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Bankruptcy and Collateral in Debt Constrained Markets

  • Timothy J. Kehoe
  • David K. Levine

Typical models of bankruptcy and collateral rely on incomplete asset markets. In fact, bankruptcy and collateral add contingencies to asset markets. In some models, these contingencies can be used by consumers to achieve the same equilibrium allocations as in models with complete markets. In particular, the equilibrium allocation in the debt constrained model of Kehoe and Levine (2001) can be implemented in a model with bankruptcy and collateral. The equilibrium allocation is constrained efficient. Bankruptcy occurs when consumers receive low income shocks. The implementation of the debt constrained allocation in a model with bankruptcy and collateral is fragile in the sense of Leijonhufvud's "corridor of stability," however: If the environment changes, the equilibrium allocation is no longer constrained efficient.

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Paper provided by National Bureau of Economic Research, Inc in its series NBER Working Papers with number 12656.

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Date of creation: Oct 2006
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Publication status: published as Farmer, Roger E. A. (ed.) Macroeconomics in the Small and the Large: Essays on Microfoundations, Macroeconomic Applications, and Economic History in Honor of Axel Leijonhufvud. Northampton, MA: Edward Elgar Publishing, 2008.
Handle: RePEc:nbr:nberwo:12656
Note: EFG CF
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  1. William R. Zame, 1990. "Efficiency and the Role of Default When Security Markets are Incomplete," UCLA Economics Working Papers 585, UCLA Department of Economics.
  2. Timothy J. Kehoe & David K. Levine, 1992. "Debt constrained asset markets," Working Papers 445, Federal Reserve Bank of Minneapolis.
  3. Jaime Jose Orrillo Carhuajulca, 2000. "Default and Exogenous Collateral in Incomplete Markets with a Continuum of States," Econometric Society World Congress 2000 Contributed Papers 1860, Econometric Society.
  4. Igor Livshits & James MacGee & Michele Tertilt, 2003. "Consumer bankruptcy: a fresh start," Working Papers 617, Federal Reserve Bank of Minneapolis.
  5. David M. Kreps, 1982. "Multiperiod Securities and the Efficient Allocation of Risk: A Comment on the Black-Scholes Option Pricing Model," NBER Chapters, in: The Economics of Information and Uncertainty, pages 203-232 National Bureau of Economic Research, Inc.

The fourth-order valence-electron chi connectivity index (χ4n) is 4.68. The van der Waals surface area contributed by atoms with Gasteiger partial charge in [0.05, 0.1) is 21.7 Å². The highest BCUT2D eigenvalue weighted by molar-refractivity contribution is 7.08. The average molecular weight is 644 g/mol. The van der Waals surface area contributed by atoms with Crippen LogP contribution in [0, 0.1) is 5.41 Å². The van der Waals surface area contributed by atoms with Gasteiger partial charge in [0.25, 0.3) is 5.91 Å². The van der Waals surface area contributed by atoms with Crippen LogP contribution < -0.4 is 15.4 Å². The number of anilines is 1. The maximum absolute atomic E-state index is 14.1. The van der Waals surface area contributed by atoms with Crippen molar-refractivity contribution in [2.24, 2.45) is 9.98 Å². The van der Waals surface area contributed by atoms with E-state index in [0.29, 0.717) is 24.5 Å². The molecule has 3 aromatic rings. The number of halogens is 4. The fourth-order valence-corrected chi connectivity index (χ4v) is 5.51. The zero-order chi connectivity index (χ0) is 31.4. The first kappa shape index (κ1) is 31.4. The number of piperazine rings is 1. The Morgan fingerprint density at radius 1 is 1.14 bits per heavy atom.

6. Dirk Krueger & Fabrizio Perri, 2006. "Does Income Inequality Lead to Consumption Inequality? Evidence and Theory -super-1," Review of Economic Studies, Oxford University Press, vol. 73(1), pages 163-193.
  7. Felix Kubler & Karl Schmedders, 2001. "Stationary Equilibria in Asset-Pricing Models with Incomplete Markets and Collateral," Discussion Papers 1319, Northwestern University, Center for Mathematical Studies in Economics and Management Science.
  8. Duffie, J Darrell & Huang, Chi-fu, 1985. "Implementing Arrow-Debreu Equilibria by Continuous Trading of Few Long-lived Securities," Econometrica, Econometric Society, vol. 53(6), pages 1337-56, November.
  9. Aloisio Araujo & M�rio Rui P�scoa & Juan Pablo Torres-Mart�nez, 2002. "Collateral Avoids Ponzi Schemes in Incomplete Markets," Econometrica, Econometric Society, vol. 70(4), pages 1613-1638, July.
  10. Kehoe, Timothy J & Levine, David K, 2001. "Liquidity Constrained Markets versus Debt Constrained Markets," Econometrica, Econometric Society, vol. 69(3), pages 575-98, May.
  11. Satyajit Chatterjee & Dean Corbae & Makoto Nakajima & José-Víctor Ríos-Rull, 2007. "A Quantitative Theory of Unsecured Consumer Credit with Risk of Default," Econometrica, Econometric Society, vol. 75(6), pages 1525-1589, November.
  12. Pradeep Dubey & John Geanakoplos & Martin Shubik, 1988. "Default and Efficiency in a General Equilibrium Model with Incomplete Markets," Cowles Foundation Discussion Papers 879R, Cowles Foundation for Research in Economics, Yale University, revised Feb 1989.
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